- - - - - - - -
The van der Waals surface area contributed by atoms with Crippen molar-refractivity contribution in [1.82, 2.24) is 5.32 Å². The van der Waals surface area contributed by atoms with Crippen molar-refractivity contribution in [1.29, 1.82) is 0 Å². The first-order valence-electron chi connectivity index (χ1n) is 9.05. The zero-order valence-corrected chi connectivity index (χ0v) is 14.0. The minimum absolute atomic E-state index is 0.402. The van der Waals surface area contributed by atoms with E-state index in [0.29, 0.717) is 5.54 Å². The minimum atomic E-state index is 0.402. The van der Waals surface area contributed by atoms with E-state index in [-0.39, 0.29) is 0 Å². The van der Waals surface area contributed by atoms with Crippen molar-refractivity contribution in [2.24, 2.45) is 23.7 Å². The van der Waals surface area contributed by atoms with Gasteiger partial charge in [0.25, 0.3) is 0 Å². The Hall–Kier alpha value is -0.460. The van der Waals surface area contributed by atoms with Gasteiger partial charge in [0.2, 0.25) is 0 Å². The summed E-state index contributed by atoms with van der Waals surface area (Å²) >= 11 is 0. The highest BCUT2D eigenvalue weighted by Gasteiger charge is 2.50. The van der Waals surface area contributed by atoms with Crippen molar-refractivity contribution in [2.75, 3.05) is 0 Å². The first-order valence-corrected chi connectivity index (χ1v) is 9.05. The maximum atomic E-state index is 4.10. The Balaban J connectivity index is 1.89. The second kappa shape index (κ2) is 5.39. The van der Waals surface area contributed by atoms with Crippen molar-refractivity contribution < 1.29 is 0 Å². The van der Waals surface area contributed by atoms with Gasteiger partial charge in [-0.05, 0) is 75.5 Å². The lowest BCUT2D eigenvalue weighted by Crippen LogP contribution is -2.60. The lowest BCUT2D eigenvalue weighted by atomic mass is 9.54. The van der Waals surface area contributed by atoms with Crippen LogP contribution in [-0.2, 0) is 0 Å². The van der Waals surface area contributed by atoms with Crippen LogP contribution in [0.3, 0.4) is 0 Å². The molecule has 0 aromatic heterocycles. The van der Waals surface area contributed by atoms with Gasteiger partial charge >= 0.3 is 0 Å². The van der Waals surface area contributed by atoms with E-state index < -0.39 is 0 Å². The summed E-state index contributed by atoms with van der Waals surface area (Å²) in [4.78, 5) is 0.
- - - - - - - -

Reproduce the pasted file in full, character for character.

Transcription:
The van der Waals surface area contributed by atoms with Crippen molar-refractivity contribution in [1.82, 2.24) is 5.32 Å². The van der Waals surface area contributed by atoms with Crippen molar-refractivity contribution in [1.29, 1.82) is 0 Å². The first-order valence-electron chi connectivity index (χ1n) is 9.05. The zero-order valence-corrected chi connectivity index (χ0v) is 14.0. The minimum absolute atomic E-state index is 0.402. The van der Waals surface area contributed by atoms with E-state index in [0.29, 0.717) is 5.54 Å². The minimum atomic E-state index is 0.402. The van der Waals surface area contributed by atoms with E-state index in [-0.39, 0.29) is 0 Å². The van der Waals surface area contributed by atoms with Crippen molar-refractivity contribution in [2.24, 2.45) is 23.7 Å². The van der Waals surface area contributed by atoms with Gasteiger partial charge in [0.25, 0.3) is 0 Å². The Hall–Kier alpha value is -0.460. The van der Waals surface area contributed by atoms with Gasteiger partial charge in [0.2, 0.25) is 0 Å². The summed E-state index contributed by atoms with van der Waals surface area (Å²) >= 11 is 0. The highest BCUT2D eigenvalue weighted by Gasteiger charge is 2.50. The van der Waals surface area contributed by atoms with Crippen molar-refractivity contribution in [2.75, 3.05) is 0 Å². The first-order valence-corrected chi connectivity index (χ1v) is 9.05. The maximum atomic E-state index is 4.10. The Balaban J connectivity index is 1.89. The second kappa shape index (κ2) is 5.39. The van der Waals surface area contributed by atoms with Crippen molar-refractivity contribution < 1.29 is 0 Å². The van der Waals surface area contributed by atoms with Gasteiger partial charge in [-0.05, 0) is 75.5 Å². The lowest BCUT2D eigenvalue weighted by Crippen LogP contribution is -2.60. The lowest BCUT2D eigenvalue weighted by atomic mass is 9.54. The van der Waals surface area contributed by atoms with Crippen LogP contribution in [-0.2, 0) is 0 Å². The van der Waals surface area contributed by atoms with Crippen LogP contribution in [0.3, 0.4) is 0 Å². The molecule has 0 aromatic heterocycles. The van der Waals surface area contributed by atoms with Gasteiger partial charge >= 0.3 is 0 Å². The van der Waals surface area contributed by atoms with E-state index < -0.39 is 0 Å². The summed E-state index contributed by atoms with van der Waals surface area (Å²) in [4.78, 5) is 0.